The Middle East could be a key beneficiary of Google's Project Loon, an experiment to provide internet access to remote areas via high-altitude balloons, a Google executive told Arabian Business.

The company this week announced it had launched 30 hot air balloons over New Zealand's South Island to test its new technology to deliver 3G speeds.

The balloons hover at twice the altitude of commercial aircraft and could spread the Internet at least 40 kilometres, providing access for the first time to countless people, the company said.

The global head of Google's Free Expression, Ross LaJeunesse, said if the project proves to be successful it could have great implications for the Middle East.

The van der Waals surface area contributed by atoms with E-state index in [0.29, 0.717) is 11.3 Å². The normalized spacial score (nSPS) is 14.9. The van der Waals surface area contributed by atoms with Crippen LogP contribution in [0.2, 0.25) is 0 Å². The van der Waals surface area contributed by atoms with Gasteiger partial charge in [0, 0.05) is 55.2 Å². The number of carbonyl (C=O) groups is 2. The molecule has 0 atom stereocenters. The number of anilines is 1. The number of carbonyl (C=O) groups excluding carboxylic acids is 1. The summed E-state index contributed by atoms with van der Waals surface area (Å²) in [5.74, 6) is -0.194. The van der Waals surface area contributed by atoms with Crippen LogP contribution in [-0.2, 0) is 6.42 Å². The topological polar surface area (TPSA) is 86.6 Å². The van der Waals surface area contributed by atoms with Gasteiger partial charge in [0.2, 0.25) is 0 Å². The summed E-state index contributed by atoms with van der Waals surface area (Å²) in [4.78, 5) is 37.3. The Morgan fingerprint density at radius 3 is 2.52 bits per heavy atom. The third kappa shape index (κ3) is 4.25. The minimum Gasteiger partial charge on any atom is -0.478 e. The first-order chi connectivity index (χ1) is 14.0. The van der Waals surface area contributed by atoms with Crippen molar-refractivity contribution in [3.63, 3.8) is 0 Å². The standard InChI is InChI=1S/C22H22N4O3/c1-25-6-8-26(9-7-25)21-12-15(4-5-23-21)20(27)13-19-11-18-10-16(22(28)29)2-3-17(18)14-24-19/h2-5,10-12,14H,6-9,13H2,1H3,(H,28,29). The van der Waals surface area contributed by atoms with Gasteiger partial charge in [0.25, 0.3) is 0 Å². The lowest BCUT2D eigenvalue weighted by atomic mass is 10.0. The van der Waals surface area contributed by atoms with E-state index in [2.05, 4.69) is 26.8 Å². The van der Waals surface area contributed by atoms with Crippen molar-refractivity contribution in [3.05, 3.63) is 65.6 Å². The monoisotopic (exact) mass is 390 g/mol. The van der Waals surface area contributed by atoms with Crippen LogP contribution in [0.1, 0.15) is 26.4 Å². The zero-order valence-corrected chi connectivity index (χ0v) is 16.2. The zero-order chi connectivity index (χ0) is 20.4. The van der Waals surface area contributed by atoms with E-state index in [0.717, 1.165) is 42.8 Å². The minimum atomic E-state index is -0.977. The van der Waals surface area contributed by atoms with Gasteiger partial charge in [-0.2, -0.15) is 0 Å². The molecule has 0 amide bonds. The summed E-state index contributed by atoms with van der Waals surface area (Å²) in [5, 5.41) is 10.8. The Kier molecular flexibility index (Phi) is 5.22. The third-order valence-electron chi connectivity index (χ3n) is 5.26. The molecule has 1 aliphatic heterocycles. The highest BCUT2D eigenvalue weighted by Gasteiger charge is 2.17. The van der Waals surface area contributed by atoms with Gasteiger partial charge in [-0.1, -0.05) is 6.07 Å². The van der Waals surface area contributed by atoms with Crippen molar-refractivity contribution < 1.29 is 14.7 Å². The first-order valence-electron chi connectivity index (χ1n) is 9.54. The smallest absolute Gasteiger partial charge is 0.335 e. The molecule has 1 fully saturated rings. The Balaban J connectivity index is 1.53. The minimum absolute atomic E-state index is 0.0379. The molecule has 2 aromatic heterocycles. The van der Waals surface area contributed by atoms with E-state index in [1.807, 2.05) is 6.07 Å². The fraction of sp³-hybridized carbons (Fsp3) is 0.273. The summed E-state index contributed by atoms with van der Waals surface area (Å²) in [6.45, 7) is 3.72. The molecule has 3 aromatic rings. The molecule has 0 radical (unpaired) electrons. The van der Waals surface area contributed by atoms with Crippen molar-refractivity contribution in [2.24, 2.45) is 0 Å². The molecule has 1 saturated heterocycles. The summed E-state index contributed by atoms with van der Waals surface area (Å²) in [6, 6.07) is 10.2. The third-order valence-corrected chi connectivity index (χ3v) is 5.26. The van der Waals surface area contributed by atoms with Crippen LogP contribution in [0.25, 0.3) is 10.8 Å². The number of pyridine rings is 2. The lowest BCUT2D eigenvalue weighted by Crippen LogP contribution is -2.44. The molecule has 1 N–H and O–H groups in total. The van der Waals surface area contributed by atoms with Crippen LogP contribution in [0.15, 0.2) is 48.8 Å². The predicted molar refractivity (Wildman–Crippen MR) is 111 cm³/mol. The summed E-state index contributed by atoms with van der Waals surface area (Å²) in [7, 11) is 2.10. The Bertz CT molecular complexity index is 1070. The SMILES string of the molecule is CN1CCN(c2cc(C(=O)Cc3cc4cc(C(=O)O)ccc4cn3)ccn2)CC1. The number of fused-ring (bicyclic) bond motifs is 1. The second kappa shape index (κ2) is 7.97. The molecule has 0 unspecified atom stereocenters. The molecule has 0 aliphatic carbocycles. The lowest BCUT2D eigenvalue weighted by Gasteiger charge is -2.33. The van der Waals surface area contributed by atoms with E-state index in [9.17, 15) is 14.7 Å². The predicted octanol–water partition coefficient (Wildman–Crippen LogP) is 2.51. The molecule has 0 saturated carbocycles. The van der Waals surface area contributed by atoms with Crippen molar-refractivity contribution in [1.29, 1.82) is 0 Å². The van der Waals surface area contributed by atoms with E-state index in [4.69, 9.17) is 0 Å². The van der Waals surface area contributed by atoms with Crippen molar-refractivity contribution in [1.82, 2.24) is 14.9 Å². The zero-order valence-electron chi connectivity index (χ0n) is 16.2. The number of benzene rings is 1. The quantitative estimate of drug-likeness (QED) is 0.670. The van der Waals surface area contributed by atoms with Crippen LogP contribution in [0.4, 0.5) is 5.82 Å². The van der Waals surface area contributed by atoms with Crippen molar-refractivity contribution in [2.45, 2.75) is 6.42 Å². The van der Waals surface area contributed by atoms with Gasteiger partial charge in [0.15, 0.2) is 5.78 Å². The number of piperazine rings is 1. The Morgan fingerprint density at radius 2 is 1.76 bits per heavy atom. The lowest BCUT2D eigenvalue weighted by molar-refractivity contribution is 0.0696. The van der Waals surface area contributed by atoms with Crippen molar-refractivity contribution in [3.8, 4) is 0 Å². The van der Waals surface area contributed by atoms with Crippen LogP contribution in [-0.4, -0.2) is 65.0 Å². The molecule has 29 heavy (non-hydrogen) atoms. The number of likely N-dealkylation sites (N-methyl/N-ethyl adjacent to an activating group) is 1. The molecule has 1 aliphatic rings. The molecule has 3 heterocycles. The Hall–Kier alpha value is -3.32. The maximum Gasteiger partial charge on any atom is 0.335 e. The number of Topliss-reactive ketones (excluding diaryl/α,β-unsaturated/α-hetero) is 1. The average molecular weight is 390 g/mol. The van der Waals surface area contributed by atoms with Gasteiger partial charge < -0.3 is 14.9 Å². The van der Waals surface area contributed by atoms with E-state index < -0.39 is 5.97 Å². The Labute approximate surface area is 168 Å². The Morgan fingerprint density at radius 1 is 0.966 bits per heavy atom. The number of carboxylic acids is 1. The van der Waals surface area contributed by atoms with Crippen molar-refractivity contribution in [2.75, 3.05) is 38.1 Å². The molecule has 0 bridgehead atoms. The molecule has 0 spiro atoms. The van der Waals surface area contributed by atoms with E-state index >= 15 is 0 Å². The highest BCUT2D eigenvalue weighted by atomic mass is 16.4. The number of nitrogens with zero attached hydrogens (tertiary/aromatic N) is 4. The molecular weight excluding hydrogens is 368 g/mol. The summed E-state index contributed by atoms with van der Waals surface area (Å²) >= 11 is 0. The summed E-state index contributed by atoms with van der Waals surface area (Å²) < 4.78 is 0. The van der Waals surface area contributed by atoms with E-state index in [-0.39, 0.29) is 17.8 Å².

"The access issues in the Middle East and New Zealand, in some way, are similar because you have very dispersed populations in vast areas," he told Arabian Business on the sidelines of the international Freedom Online conference in Tunis.

"It's not economical for the normal telco providers to run lines out there because they're never going to make their economic return on that, so that's why you need to get innovative technologies.

"With Project Loon we're thinking about how we may be able to bypass those telcos."

LaJeunesse said it was not yet clear what regulatory implications the balloons would have and whether Google would require an operating license.

More than 4 billion of the world's 6billion people do not have access to the Internet.

Government regulation and censorship also impacts on Internet access in the region.

To read Google's full bog posting about the initiative, click here.